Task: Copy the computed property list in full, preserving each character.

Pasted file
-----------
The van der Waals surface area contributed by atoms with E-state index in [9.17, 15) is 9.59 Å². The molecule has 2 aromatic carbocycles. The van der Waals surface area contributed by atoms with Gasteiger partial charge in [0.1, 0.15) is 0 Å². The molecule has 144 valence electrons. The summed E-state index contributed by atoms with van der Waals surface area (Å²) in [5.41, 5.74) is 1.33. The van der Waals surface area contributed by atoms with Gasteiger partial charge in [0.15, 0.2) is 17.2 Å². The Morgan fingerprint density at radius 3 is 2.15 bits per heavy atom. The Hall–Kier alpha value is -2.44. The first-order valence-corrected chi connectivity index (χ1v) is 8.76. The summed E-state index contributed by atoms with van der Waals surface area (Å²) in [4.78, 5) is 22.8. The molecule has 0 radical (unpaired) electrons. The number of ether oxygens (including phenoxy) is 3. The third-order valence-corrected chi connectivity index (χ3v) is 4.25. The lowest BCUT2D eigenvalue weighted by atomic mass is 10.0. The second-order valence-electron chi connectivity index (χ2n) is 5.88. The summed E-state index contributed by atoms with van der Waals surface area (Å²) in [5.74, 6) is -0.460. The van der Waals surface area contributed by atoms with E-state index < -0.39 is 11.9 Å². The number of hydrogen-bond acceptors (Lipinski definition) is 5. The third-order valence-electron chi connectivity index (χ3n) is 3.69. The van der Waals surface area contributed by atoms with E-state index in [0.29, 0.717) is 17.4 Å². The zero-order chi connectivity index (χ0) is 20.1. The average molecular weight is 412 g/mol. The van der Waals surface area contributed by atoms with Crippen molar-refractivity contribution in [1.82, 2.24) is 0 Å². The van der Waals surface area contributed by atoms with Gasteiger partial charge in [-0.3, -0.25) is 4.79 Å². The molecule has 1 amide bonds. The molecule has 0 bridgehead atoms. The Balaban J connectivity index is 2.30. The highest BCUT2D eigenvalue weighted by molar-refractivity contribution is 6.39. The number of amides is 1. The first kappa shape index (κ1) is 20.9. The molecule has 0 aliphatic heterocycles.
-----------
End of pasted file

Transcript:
The van der Waals surface area contributed by atoms with E-state index in [9.17, 15) is 9.59 Å². The molecule has 2 aromatic carbocycles. The van der Waals surface area contributed by atoms with Gasteiger partial charge in [0.1, 0.15) is 0 Å². The molecule has 144 valence electrons. The summed E-state index contributed by atoms with van der Waals surface area (Å²) in [5.41, 5.74) is 1.33. The van der Waals surface area contributed by atoms with Gasteiger partial charge in [0.15, 0.2) is 17.2 Å². The Morgan fingerprint density at radius 3 is 2.15 bits per heavy atom. The Hall–Kier alpha value is -2.44. The first-order valence-corrected chi connectivity index (χ1v) is 8.76. The summed E-state index contributed by atoms with van der Waals surface area (Å²) in [4.78, 5) is 22.8. The molecule has 0 radical (unpaired) electrons. The number of ether oxygens (including phenoxy) is 3. The third-order valence-corrected chi connectivity index (χ3v) is 4.25. The lowest BCUT2D eigenvalue weighted by atomic mass is 10.0. The second-order valence-electron chi connectivity index (χ2n) is 5.88. The summed E-state index contributed by atoms with van der Waals surface area (Å²) in [5.74, 6) is -0.460. The van der Waals surface area contributed by atoms with E-state index < -0.39 is 11.9 Å². The number of hydrogen-bond acceptors (Lipinski definition) is 5. The third-order valence-electron chi connectivity index (χ3n) is 3.69. The van der Waals surface area contributed by atoms with E-state index in [0.29, 0.717) is 17.4 Å². The zero-order chi connectivity index (χ0) is 20.1. The average molecular weight is 412 g/mol. The van der Waals surface area contributed by atoms with Crippen molar-refractivity contribution in [1.82, 2.24) is 0 Å². The van der Waals surface area contributed by atoms with Gasteiger partial charge in [-0.3, -0.25) is 4.79 Å². The molecule has 1 amide bonds. The molecule has 0 bridgehead atoms. The Balaban J connectivity index is 2.30. The highest BCUT2D eigenvalue weighted by molar-refractivity contribution is 6.39. The number of amides is 1. The first kappa shape index (κ1) is 20.9. The molecule has 0 aliphatic heterocycles.